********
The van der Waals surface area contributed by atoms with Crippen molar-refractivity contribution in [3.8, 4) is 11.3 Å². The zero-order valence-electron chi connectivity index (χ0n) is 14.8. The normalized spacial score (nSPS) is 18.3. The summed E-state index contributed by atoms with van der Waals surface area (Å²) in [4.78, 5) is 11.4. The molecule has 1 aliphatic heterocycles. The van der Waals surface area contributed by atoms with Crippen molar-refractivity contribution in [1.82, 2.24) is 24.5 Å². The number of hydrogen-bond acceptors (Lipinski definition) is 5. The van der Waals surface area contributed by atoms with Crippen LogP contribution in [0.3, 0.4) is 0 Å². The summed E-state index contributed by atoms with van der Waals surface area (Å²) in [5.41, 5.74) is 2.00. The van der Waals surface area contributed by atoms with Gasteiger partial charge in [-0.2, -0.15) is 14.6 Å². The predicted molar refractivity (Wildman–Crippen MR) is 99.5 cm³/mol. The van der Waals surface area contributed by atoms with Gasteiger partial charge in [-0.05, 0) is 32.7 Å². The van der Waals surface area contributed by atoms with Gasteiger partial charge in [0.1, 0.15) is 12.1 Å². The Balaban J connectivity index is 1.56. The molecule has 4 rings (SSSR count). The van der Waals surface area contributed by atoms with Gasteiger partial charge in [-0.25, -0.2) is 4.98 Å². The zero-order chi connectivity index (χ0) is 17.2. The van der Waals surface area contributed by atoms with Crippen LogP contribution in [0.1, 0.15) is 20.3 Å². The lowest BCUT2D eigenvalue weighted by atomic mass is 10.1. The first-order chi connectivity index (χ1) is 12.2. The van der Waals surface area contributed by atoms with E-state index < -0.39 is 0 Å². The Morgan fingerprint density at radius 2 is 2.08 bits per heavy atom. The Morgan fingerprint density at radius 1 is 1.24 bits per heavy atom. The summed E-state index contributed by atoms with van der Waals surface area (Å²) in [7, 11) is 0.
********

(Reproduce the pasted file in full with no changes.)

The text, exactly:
The van der Waals surface area contributed by atoms with Crippen molar-refractivity contribution in [3.8, 4) is 11.3 Å². The zero-order valence-electron chi connectivity index (χ0n) is 14.8. The normalized spacial score (nSPS) is 18.3. The summed E-state index contributed by atoms with van der Waals surface area (Å²) in [4.78, 5) is 11.4. The molecule has 1 aliphatic heterocycles. The van der Waals surface area contributed by atoms with Crippen molar-refractivity contribution in [1.82, 2.24) is 24.5 Å². The number of hydrogen-bond acceptors (Lipinski definition) is 5. The van der Waals surface area contributed by atoms with Crippen LogP contribution in [0.3, 0.4) is 0 Å². The summed E-state index contributed by atoms with van der Waals surface area (Å²) in [5.41, 5.74) is 2.00. The van der Waals surface area contributed by atoms with Gasteiger partial charge in [-0.2, -0.15) is 14.6 Å². The predicted molar refractivity (Wildman–Crippen MR) is 99.5 cm³/mol. The van der Waals surface area contributed by atoms with Gasteiger partial charge in [-0.05, 0) is 32.7 Å². The van der Waals surface area contributed by atoms with Gasteiger partial charge in [0.1, 0.15) is 12.1 Å². The Balaban J connectivity index is 1.56. The molecule has 4 rings (SSSR count). The van der Waals surface area contributed by atoms with Gasteiger partial charge in [-0.25, -0.2) is 4.98 Å². The zero-order chi connectivity index (χ0) is 17.2. The van der Waals surface area contributed by atoms with Crippen LogP contribution in [0.1, 0.15) is 20.3 Å². The lowest BCUT2D eigenvalue weighted by atomic mass is 10.1. The first-order chi connectivity index (χ1) is 12.2. The van der Waals surface area contributed by atoms with E-state index < -0.39 is 0 Å². The Morgan fingerprint density at radius 2 is 2.08 bits per heavy atom. The Morgan fingerprint density at radius 1 is 1.24 bits per heavy atom. The summed E-state index contributed by atoms with van der Waals surface area (Å²) in [7, 11) is 0.